The Foreign Service Journal, January-February 2019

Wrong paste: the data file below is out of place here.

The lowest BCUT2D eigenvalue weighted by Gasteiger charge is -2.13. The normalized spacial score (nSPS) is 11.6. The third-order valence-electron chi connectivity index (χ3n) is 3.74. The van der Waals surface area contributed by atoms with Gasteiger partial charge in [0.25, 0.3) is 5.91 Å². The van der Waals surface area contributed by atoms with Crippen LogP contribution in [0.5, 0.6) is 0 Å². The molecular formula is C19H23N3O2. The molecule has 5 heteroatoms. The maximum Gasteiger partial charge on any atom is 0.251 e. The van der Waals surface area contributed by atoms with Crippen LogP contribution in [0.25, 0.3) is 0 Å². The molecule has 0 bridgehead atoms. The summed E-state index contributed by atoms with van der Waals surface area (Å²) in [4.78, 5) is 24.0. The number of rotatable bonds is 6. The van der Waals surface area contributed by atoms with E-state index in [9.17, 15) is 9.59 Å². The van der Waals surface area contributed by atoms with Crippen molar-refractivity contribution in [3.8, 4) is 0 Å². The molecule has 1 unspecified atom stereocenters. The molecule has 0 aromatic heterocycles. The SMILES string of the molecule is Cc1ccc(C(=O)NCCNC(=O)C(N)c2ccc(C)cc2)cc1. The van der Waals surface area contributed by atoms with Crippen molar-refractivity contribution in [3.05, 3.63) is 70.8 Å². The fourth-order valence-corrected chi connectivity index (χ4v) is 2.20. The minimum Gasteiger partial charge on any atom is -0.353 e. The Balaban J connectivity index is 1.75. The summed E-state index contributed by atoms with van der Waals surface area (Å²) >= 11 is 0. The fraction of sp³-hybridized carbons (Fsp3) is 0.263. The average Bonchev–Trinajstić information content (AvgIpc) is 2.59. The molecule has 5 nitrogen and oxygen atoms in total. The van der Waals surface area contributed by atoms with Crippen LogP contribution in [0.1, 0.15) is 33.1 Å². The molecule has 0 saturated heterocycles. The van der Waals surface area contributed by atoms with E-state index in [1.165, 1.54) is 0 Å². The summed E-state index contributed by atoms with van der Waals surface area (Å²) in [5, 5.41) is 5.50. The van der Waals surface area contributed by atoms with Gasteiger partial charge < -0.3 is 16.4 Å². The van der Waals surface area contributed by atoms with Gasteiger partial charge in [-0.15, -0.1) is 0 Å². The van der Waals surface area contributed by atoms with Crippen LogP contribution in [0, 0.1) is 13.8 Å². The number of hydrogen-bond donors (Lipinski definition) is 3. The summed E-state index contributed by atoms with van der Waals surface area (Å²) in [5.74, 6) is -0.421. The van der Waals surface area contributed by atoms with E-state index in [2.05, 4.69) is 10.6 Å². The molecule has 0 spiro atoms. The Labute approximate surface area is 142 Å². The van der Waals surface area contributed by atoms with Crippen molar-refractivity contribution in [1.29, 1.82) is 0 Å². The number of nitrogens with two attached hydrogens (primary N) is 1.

THE FOREIGN SERVICE JOURNAL | JANUARY-FEBRUARY 2019 27 it also began a concerted effort to develop initial economic sup- port and reform packages for countries from Turkey to Pakistan that would be affected by the repercussions of the 9/11 attacks. In this EB worked closely with the relevant State geographic bureaus, as well as with USAID, Treasury, USTR, the NSC and, eventually, the international finance institutions. One priority focus was Afghanistan, thinking through and building international support for economic and other nonmilitary assistance for that country following the initial military actions against the Taliban regime and al-Qaida. EB stepped into the breach to lead efforts to organize three international donor conferences focused on Afghanistan. In coordination with State regional bureaus, the EB team worked with the U.N. Development Program and the World Bank, as well as with Japan, the European Union and the Persian Gulf countries. This was an intensive effort. For weeks during the run-up to the first Tokyo donors conference on Afghanistan, for example, we held twice-daily phone calls with the Japanese and other key sponsors to develop what became an internationally agreed- upon framework for assistance needs, to rally initial aid pledges and to achieve the return of Afghan assets from around the world to help the fledgling government in Kabul. The initial conferences were considered a success, and the focus shifted correctly to work on the ground in Afghanistan. The Afghanistan conferences were precursors to subsequent, equally intense international reconstruction efforts led out of EB to help revive Iraq’s economy after toppling Saddam Hus- sein, to rebuild severely damaged parts of Southeast and South Asia after the 2004 tsunami and to support recovery from the terrible 2005 earthquake in Pakistan. In each of these cases, the economic teams at State, USAID and at our embassies around the world were essential in constructing international coali- tions and mobilizing many billions of dollars in aid to help key partners. These efforts all included the nitty-gritty work of interagency decision-making in Washington; initiating frequent outreach to other governments, NGOs and businesses to build agreement; organizing successful gatherings overseas; and beginning the complex work of delivering aid, as well as trying to encourage best practices in recipient countries. This was eco- nomic diplomacy in vigorous action, with the Foreign Service front and center. A Vast Array of Economic Diplomacy Issues Beyond these striking examples, the EB team used its partnerships among State, U.S. embassies and U.S. agency colleagues daily across a host of issues during these years. This work included helping to ensure U.S. and global energy security via sufficient oil production in the Persian Gulf; the develop- ment of new oil deposits in the Caspian region, Africa and elsewhere; and helping bring renewable and other alternative energy sources into play for the European Union and others. The work involved organizing demarches by our embassies to change specific unfair practices vis-á-vis U.S. intellectual property in economies around the world, from Canada to Tai- wan to Argentina. The work included building a new model for development assistance with the creation of the Millennium Challenge Corporation and a consensus on new development strategies among the Group of 8 countries. It entailed help- ing to engineer effective debt relief in Africa, for example, and getting our closest European partners to implement their anti- bribery commitments to level the field for U.S. companies and to reinforce good governance. These efforts also included vastly expanding the number of Open Skies agreements around the world to support travel and tourism. Economic officers have worked hard to ensure that the international growth of the internet and high tech supports America’s economic interests as well as its commit- ment to the free flow of information. Also important was the invaluable work done to support many trade negotiations, specific commercial disputes and important sales opportu- nities for U.S. companies in different countries. In scores of instances, Foreign Service officers in Washington and overseas were essential to achieving good outcomes. And this vital work continues. The United States needs well-crafted and skillfully imple- mented economic statecraft for its prosperity and security. It needs effective day-to-day economic diplomacy by its Foreign Service officers to ensure that America’s statecraft achieves the best for our country. n The debates in Washington were often intense, but Foreign Service expertise helped win interagency consensus on how to most effectively build an international coalition to staunch terrorist financing.